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Fishman: Low maintenance still the best maintenance
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It’s always a little embarrassing when someone asks me a garden question. I don’t like to but I can usually fake an answer. It’s kind of like taking care of newborns, right? 

Burp ‘em. Change ‘em. Feed ‘em. Jiggle ‘em.  Love up on ‘em.

Well, it’s the same with plants. Prune ‘em (after they’ve stopped blooming). Spray ‘em (with watered-down bleach). Water ‘em (or don’t water ‘em so much). Move ‘em into the sun (or away from the sun).

Ignore ‘em (and watch them take off).

OK, I do a little more than that. But not much. On a regular basis, I sprinkle the soil with crunched-up egg shells, old coffee grounds and water used to boil an egg, cook carrots, make pasta.

With a shovel always in easy access to the backdoor, I travel to various parts of the garden where I bury leftover banana peels, spinach stems, apple cores, corn cobs, watermelon seeds, peach pits, onion skins, zucchini ends and the occasional batch of shrimp heads (these go very deep).

But that’s about it.  I’m a survival-of-the-fittest type person, not an emergency room attendant. It’s cold, I know, but I don’t get attached. I can only do so much. If something can’t survive after applying the above procedures, I say “so long; it was nice knowing you; I’m sure there’s something else down the road just as nice.”

There are high maintenance people and high maintenance plants. I’m not particularly attracted to either.

Then again, if someone would visit my garden they would know all this.

They would know I don’t know anything about plant disease. I don’t plant in rows (too boring). I don’t use insecticides (too smelly and who knows what else the nasty toxic potion is killing).  I don’t use anything that comes in a plastic bag (too expensive; too much shlepping). I hardly ever plant annuals (too much trouble for something that’s only going to come up one season).

I don’t prune the lower yellow leaves off banana trees (I’m partial to the color, especially stripped with lime green), yank the sad and droopy sunflower faces (I’m hoping the dried and spent seeds will fall into the garden, ruminate, rest up over the winter and reappear in the spring). I don’t thin the vagrant pokeweed trees that for some reason have chosen 38th Street to reside.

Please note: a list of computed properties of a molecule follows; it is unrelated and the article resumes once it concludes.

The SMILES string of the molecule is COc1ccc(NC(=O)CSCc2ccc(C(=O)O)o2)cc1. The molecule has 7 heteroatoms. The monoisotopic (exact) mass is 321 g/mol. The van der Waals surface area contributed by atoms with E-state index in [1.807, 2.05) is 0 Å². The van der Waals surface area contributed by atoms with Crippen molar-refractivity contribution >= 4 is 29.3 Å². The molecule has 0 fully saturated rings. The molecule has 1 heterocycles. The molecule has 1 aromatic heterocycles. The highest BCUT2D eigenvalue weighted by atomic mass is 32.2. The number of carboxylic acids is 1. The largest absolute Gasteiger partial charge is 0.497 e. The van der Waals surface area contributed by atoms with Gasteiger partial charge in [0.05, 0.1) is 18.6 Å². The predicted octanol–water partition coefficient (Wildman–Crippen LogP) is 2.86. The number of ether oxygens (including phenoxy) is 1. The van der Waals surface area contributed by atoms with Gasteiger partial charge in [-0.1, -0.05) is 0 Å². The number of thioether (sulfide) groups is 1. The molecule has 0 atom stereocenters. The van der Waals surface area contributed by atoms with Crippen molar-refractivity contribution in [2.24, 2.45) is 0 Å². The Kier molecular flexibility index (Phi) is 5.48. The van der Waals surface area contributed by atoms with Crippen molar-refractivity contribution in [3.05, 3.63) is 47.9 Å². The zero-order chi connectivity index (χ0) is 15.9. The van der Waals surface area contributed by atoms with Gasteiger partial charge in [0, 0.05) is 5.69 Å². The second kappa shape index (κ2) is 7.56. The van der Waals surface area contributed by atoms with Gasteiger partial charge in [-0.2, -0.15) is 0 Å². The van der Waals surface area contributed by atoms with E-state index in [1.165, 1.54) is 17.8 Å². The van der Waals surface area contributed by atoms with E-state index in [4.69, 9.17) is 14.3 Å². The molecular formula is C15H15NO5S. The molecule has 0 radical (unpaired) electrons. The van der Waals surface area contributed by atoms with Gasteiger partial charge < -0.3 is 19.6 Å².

I no longer weed the clover. It’s sweet; it’s small; it’s earned a place in the garden. By accepting its presence It means one less thing to remove.

I’m also starting to leave the wild geranium (or crane’s bill). It’s polite. It plays well with others. It has that triple bit of red at the center of the leaf. How can you plan that random spot of color? You can’t.

Same with the purple pokeweed berries, my favorite out-of-network visitor. You have to just give it room and let it flourish.

Same with sugar cane. This time of year, snapping off a branch is easy. Deciding where to put it is not so easy. Remember, I tell myself:

It’ll grow 12 feet tall.

But when it comes to shrubs, bushes or grass I don’t know much - except that I might be starting to grow partial to grass. I’ve fought grass all my life. Too suburban. Too neat.

Now I’m thinking it’s peaceful. What does this mean?

Though I don’t know the names of shrubs, I know what they mean. They’re buffers from neighbors. A fence by any other name. A must-have.

Same with crepe myrtle trees. They’re must-haves. They were the first thing I saw driving into Savannah after being away for the month of June. It was stunning. They’re a plus to this city. I think the Chamber of Commerce ought to play them up.

(Do we even have a Chamber of Commerce? I hardly ever hear about them and I bet they spend a chuck of money, but is it on crepe myrtles?).

While it may be the year of the crepe myrtle it’s a slump for the banana trees. They set fruit early and then rotted on the vine. The moon flowers and the castor beans are in the same slump. Both sprouted fast and furious but never got off first base.

For my money, it’s still seeds that create the biggest bang for the buck. Three days ago, itching to make some changes in the garden and trying to get a leg up on fall vegetables, I yanked some spiderwort (not to worry about that coming back; trying to rid your garden of that plant, even if you want to, is not unlike going for total eradication of horsetail. It can’t be done) and broadcast some arugula (or rocket) seeds.

Bingo. I may not know my insecticide, my shrubs, my fertilizer but sometimes I hit it right. This morning, three days after I planted them, I saw the faintest of germinated seeds.

And that’s the truth. There’s no faking it with seeds.